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Cruise interiors: China, booming orderbook and innovation

Thu 14 Feb 2019 by Rebecca Moore

Cruise interiors: China, booming orderbook and innovation
Chinese yards have not built cruise ships before – therefore Tomas Tillberg Design was hired by SunStone Ships to deliver the interior a modern cruise ship should have (credit SunStone Cruises)

Newbuild cruise ships reveal the latest interior innovations, while Chinese construction is having an impact on the hotel side

The cruise interior market is booming – January 2019 opened with 124 ships on the forward-looking cruise ship orderbook, extending through 2027. The cruise industry is projected to continue to grow throughout 2019 with an estimated 30M travellers expected to cruise, up 6% from 28.2M in 2018. All of this creates opportunities for the interiors market.

One of the ships on the cruise orderbook is P&O Iona, which will be delivered by P&O Cruises in 2019.

Richmond International was the interior architect for all the public spaces and passenger cabins on the P&O Cruise ship Britannia and was invited to work with P&O again on some of the major public spaces and the passenger cabin and suite design for its new ship Iona.

The Britannia interior design concept was based around the brief of a five-star luxury hotel at sea whereas Iona’s interior design direction is British contemporary luxury with a seaside feel, which embraces the ‘sea as the star’, Richmond International managing director Terry McGillicuddy explained. “The design of Iona's cabins is centred around a contemporary holiday atmosphere and the materials chosen create a seaside aesthetic.”

He said “Cabins and suites on large cruise ships are normally very tight spaces, therefore they require careful planning to maximise circulation and storage. There are defined briefs from the owner/operator that outline the full service requirements and respond to their passenger expectations. The circulation flow is extremely important to ensure the passengers feel comfortable and experience a non-stressful stay, therefore internal planning is key to the success of a great cabin design.

“The choice of furniture – light and fresh materials and colours together with soft detailing of all the elements – is crucial to achieve a more spacious and relaxed ambience.”

With regards to the interior fit out process, Mr McGillicuddy said “we had to appreciate the limitations in terms of space constrictions and minimal ceiling heights and design the interiors around these issues.”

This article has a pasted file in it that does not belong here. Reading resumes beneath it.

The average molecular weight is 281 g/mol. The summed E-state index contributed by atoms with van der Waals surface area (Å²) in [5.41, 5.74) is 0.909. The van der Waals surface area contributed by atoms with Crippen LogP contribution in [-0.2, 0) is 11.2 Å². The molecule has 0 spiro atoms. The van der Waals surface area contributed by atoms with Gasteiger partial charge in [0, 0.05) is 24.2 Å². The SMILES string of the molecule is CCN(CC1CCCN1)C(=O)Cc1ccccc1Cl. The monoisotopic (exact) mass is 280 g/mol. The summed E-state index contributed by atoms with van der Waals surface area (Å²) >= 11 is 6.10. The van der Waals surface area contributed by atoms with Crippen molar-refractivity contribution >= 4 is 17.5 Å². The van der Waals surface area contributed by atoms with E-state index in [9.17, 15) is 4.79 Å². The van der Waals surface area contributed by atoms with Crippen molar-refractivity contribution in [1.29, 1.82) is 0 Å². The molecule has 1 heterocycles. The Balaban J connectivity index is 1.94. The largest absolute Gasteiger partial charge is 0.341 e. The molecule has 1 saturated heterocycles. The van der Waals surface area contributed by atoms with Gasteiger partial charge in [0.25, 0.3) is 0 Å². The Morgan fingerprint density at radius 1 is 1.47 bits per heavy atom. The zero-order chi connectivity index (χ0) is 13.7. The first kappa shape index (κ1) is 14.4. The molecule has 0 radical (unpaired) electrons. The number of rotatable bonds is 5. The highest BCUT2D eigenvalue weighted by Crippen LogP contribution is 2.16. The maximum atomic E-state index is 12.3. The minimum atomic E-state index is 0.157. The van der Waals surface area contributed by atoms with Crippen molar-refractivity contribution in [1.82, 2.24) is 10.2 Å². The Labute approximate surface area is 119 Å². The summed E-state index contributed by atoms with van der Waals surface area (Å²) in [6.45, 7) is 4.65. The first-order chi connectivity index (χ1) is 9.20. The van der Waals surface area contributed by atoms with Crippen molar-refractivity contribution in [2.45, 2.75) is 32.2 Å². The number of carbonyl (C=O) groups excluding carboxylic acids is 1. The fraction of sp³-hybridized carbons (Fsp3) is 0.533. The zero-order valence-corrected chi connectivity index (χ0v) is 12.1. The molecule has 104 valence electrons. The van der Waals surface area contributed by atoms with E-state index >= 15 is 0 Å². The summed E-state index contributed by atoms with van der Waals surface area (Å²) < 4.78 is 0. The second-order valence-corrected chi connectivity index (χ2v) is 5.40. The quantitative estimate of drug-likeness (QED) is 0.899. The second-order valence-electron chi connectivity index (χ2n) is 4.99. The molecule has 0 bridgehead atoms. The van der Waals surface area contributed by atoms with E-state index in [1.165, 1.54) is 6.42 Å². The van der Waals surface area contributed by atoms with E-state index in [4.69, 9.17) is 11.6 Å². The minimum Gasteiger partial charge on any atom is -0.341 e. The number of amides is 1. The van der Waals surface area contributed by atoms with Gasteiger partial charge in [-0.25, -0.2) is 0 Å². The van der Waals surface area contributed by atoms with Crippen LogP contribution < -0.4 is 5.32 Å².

Due to restrictions on weight and fire regulations, material specification was a challenge. “We looked at new suppliers and manufacturing processes which have the approved IMO certification for marine use,” he said.

He singled out passenger flow as extremely important. “It is vital that cruise ship design is conducive to easy passenger movement. Due to large numbers of passengers, it is important to understand their movement patterns and routines as, for example, all passengers cannot be accommodated in every space.”

He added “The entertainment programme is crucial to schedule the movement of the passengers from one room to another and disperse them around the ship. All the corridor spaces and the vertical circulation routes between decks need to be considered to cope with such a large numbers of guests.

“Designers need to review the passenger movement routes and challenge the circulation of these. Cruise ships are also not the most straightforward of structures to navigate and therefore clear and simple signage systems must be incorporated in the design. For example in our previous project, Britannia, we worked very closely with Jackson Daly to produce a simple London underground-inspired ship map with iconography describing the type of rooms and facilities.”

Looking ahead at passenger expectations of cruise design, he said “Guests now expect more state-of-the-art vessels, exclusive destinations and authentic memorable experiences; interior design must also respond to and support these demands. This may result in cruise ships becoming more resort like and design more focused on the deployment markets or passenger origins, which may bring in local and cultural design requirements.”

He said technology will also be a key factor to enhance the passenger experience and service expectations. But although technology will be more and more integrated within the design, “there may also be a need to create technology free areas, focusing on a real human interaction”.

China:  a ‘new frontier’

Using Chinese shipyards to build cruise ships is a “new frontier” for the cruise ship market, said Tomas Tillberg Design managing partner Tomas Tillberg.

Tomas Tillberg Design is heavily involved with building cruise ships and ferries in China. It is heading up interior design for SunStone Ships’ newbuilds being built at China Merchants Industry Holdings’ (CMIH) shipyard and is also playing an important role in Viking Line’s newbuild project being built at Xiamen Shipbuilding in China.

Tomas Tillberg Design was awarded the contract to design SunStone Ships’ new expedition cruise ships following a decade-long relationship with SunStone Ships.

Mr Tillberg elaborated “Chinese yards have not built cruise ships before but by bringing an experienced European contractor to CMIH we can deliver the interior that a modern cruise ship should have.”

He highlighted the great impact he believes China will have on cruise shipbuilding. “China is a new frontier for cruise shipping and for building cruise ships. The Chinese are making a serious effort to get into this market and are committed to staying for the long haul.”

A team lead by Tomas Tillberg Design managing partner Carlos H Reyes is responsible for the co-ordination between the shipyard, the outfitters and the architects when it comes to Viking Line’s LNG-fuelled newbuild, being built in Xiamen.